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Register of the Leopold Labedz papers
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Collection Details
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  • Access
  • Publication Rights
  • Preferred Citation
  • Acquisition Information
  • Accruals
  • Biographical Note
  • Scope and Content of Collection

  • Title: Leopold Labedz papers
    Date (inclusive): 1860-1992
    Collection Number: 89018
    Contributing Institution: Hoover Institution Archives
    Language of Material: English, Italian, Spanish, Russian, Czech, and French
    Physical Description: 140 manuscript boxes, 5 oversize boxes (60.0 linear feet)
    Abstract: Correspondence, speeches and writings, reports, serial issues, clippings, and other printed matter relating to political and cultural conditions in the Soviet Union and Eastern Europe, Soviet and Eastern European dissidents, Russian and Eastern European literature, post-World War II international relations, and the nature and history of communism and Marxian theory. Includes manuscripts submitted to Survey for publication, correspondence with contributors, and financial and other records of the journal.
    Physical Location: Hoover Institution Archives
    Creator: Labedz, Leopold, 1920-1993


    Collection is open for research.
    The Hoover Institution Archives only allows access to copies of audiovisual items. Use copies of the Pasternak funeral film are available for immediate access, to access other audiovisual items during your visit please contact the Archives at least two working days before your arrival. We will then advise you of the accessibility of the material you wish to see or hear. Please note that not all audiovisual material is immediately accessible.

    Publication Rights

    For copyright status, please contact the Hoover Institution Archives.

    Preferred Citation

    [Identification of item], Leopold Labedz papers, [Box number], Hoover Institution Archives.

    Acquisition Information

    Acquired by the Hoover Institution Archives in 1989.


    Materials may have been added to the collection since this finding aid was prepared. To determine if this has occurred, find the collection in Stanford University's online catalog at http://searchworks.stanford.edu/ . Materials have been added to the collection if the number of boxes listed in the online catalog is larger than the number of boxes listed in this finding aid.

    Biographical Note

    Leopold Labedz was born on January 22, 1920 in Simbirsk, Russia but spent most of his childhood in Warsaw, where both of his parents were well-respected physicians. Labedz studied at the Kreczmara Gymnasium and subsequently, in 1937, continued his education at the University of Warsaw. By mid-1938, he had relocated to Paris to study medicine at the Sorbonne. The exposure to French culture quickly shifted his interests from medicine to the humanities and to political philosophy in particular. Unfortunately, the events of World War II stalled Labedz's academic pursuits.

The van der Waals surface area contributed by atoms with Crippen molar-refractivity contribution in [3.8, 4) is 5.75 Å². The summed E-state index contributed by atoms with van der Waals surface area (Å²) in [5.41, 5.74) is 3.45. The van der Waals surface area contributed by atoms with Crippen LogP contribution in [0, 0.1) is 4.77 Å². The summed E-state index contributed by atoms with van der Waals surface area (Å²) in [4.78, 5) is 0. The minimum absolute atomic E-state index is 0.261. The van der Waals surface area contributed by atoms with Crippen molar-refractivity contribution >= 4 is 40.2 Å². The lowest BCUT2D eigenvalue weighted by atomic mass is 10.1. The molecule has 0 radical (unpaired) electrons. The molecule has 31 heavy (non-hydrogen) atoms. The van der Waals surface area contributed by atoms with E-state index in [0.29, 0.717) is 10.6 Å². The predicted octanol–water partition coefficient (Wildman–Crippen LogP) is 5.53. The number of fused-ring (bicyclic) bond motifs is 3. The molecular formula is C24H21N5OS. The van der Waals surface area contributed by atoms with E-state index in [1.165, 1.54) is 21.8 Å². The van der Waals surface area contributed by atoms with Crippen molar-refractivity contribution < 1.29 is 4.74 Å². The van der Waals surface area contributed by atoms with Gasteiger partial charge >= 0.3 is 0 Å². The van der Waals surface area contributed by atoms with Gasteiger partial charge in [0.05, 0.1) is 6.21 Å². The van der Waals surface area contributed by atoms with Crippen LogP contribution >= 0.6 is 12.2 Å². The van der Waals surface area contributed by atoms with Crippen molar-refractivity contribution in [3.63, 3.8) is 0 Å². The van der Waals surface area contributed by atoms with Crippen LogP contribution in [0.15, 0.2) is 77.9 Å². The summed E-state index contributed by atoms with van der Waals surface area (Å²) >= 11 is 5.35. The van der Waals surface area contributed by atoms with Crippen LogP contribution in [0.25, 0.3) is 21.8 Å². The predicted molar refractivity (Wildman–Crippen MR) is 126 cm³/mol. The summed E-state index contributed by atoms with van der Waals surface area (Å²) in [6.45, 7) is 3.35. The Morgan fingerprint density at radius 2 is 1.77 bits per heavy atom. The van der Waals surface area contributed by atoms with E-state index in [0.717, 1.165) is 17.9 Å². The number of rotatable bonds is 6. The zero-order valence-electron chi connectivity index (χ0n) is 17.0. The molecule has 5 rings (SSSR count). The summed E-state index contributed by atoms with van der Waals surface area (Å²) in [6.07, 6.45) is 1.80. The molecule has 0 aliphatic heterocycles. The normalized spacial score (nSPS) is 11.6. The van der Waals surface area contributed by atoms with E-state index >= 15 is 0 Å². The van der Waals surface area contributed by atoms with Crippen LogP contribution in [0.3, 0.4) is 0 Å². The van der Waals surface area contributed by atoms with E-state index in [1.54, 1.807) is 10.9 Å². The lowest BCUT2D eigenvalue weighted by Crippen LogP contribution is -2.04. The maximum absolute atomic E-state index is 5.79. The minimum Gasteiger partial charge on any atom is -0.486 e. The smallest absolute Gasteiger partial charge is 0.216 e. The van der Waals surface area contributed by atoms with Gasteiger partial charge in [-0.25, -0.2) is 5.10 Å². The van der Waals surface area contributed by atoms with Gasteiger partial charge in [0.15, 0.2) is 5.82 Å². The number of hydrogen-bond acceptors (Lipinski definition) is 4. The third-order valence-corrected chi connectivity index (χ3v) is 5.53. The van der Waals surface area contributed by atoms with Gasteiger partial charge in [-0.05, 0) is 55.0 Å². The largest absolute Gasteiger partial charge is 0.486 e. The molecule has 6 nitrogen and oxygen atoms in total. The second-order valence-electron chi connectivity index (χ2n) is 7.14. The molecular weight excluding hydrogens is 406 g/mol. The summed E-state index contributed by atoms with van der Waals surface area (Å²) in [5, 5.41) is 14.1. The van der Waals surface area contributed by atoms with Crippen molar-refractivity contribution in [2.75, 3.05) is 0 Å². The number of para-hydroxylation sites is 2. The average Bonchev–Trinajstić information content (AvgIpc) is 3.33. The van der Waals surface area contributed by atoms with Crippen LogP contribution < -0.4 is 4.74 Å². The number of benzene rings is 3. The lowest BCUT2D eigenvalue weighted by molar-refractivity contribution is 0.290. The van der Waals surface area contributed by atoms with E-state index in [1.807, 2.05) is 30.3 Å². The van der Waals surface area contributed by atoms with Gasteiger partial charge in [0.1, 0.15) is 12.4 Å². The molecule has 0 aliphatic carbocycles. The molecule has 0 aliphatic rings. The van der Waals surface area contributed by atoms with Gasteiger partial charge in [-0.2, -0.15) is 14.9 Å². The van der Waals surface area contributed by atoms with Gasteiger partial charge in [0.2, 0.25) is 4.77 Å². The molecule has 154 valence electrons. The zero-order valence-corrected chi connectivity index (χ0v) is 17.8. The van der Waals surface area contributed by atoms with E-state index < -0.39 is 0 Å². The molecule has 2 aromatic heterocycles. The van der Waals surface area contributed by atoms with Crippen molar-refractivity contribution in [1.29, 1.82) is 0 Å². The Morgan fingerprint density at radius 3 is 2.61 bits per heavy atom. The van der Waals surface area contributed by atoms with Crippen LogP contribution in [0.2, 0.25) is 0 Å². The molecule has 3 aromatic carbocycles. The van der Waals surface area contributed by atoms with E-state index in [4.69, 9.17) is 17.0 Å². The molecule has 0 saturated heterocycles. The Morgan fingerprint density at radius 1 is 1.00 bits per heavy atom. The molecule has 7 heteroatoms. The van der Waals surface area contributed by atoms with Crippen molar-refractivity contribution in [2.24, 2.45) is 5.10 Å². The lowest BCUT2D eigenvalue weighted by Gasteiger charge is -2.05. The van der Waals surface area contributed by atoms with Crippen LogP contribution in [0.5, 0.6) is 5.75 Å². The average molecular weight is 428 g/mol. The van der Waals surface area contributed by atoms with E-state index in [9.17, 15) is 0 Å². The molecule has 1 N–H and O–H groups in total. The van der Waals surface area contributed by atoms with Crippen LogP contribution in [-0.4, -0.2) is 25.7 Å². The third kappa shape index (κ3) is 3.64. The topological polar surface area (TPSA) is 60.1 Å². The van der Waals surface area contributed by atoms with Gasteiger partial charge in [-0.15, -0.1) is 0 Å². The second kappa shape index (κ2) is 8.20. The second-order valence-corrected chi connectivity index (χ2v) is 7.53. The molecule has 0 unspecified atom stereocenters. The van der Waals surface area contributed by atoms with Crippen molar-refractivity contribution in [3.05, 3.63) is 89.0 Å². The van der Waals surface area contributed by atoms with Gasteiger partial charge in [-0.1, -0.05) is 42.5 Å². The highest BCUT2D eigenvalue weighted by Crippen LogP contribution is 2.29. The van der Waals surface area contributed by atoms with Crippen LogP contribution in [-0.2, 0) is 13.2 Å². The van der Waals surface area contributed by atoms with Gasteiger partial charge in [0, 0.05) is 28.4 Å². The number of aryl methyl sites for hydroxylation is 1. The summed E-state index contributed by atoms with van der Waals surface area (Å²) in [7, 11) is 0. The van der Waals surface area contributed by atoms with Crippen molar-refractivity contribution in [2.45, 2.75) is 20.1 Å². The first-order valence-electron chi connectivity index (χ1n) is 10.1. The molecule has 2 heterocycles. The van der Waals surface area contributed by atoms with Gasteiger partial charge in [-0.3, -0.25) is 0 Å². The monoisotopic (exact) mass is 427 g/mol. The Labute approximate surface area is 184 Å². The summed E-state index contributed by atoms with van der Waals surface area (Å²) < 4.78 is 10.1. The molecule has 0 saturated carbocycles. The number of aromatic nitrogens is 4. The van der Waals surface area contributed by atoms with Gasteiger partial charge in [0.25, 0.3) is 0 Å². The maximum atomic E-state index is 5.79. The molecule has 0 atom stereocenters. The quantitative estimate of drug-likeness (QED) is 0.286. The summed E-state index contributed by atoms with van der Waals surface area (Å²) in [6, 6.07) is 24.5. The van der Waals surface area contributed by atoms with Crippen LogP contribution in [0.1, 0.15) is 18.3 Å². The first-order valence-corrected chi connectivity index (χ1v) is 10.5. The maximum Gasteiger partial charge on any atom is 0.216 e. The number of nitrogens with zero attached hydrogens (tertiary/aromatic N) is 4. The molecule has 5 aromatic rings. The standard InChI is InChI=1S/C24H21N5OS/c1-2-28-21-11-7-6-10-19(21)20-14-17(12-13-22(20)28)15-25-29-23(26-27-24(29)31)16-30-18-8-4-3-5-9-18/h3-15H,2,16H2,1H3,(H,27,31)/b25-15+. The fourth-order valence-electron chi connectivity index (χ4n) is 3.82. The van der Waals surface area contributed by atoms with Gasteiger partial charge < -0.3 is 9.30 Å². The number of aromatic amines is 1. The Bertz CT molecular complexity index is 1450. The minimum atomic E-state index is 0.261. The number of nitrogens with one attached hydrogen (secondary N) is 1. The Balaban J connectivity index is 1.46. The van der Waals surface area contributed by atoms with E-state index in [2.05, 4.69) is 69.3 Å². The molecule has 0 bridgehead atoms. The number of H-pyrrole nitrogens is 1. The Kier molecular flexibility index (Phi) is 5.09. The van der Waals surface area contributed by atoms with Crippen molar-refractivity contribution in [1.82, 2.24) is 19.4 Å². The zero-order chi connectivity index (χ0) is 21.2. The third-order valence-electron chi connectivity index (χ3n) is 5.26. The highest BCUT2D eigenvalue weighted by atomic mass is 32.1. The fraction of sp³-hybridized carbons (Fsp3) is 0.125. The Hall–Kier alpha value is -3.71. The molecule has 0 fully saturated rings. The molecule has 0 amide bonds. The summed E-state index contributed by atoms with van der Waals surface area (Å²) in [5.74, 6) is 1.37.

While on summer vacation in Poland, World War II broke out, and Labedz’s father, who was in the Polish military medical service, was recruited by the Soviet army to act as a head-physician of a military hospital in Eastern Poland. Since Labedz’s mother died when he was very young, he joined his father at the hospital as its librarian. By 1941, the hospital had moved quite often, and in the course of numerous relocations, 21-year-old Leopold was separated from his father. As a result, he joined the Polish Army, led by General Anders.
    When the war was over, instead of returning to Poland, Labedz reunited with his father in London. In the early 1950s he decided to continue his studies by enrolling at the London School of Economics. There he obtained his bachelor of science degree in economics while never losing sight of his love for the social sciences. In 1955, Labedz founded the quarterly journal, Survey, which he was an editor of for 25 years. The journal primarily focused on Soviet studies and the world of communism and was considered to be the authoritative publication on the subject. The journal folded in the 1980s, mainly due to lack of funding and Labedz’s ailing health.
    Leopold Labedz died in March 1993.

    Scope and Content of Collection

    The Leopold Labedz papers are comprised of biographical documents, correspondence, conference materials, radio and television broadcasts, speeches and writings, subject files, administrative records of Survey journal, writings submitted to the journal for publication, photographs, slides, other audiovisual materials, and printed matter.
    The collection documents the personal and professional life of Leopold Labedz and includes information on the administrative activities of Survey journal as well as its relation to the Congress for Cultural Freedom.
    Original order imposed by the creator was retained when possible.

    Subjects and Indexing Terms

    Dissenters--Europe, Eastern.
    Dissenters--Soviet Union.
    European literature.
    Russian literature.
    World politics--1945-1989.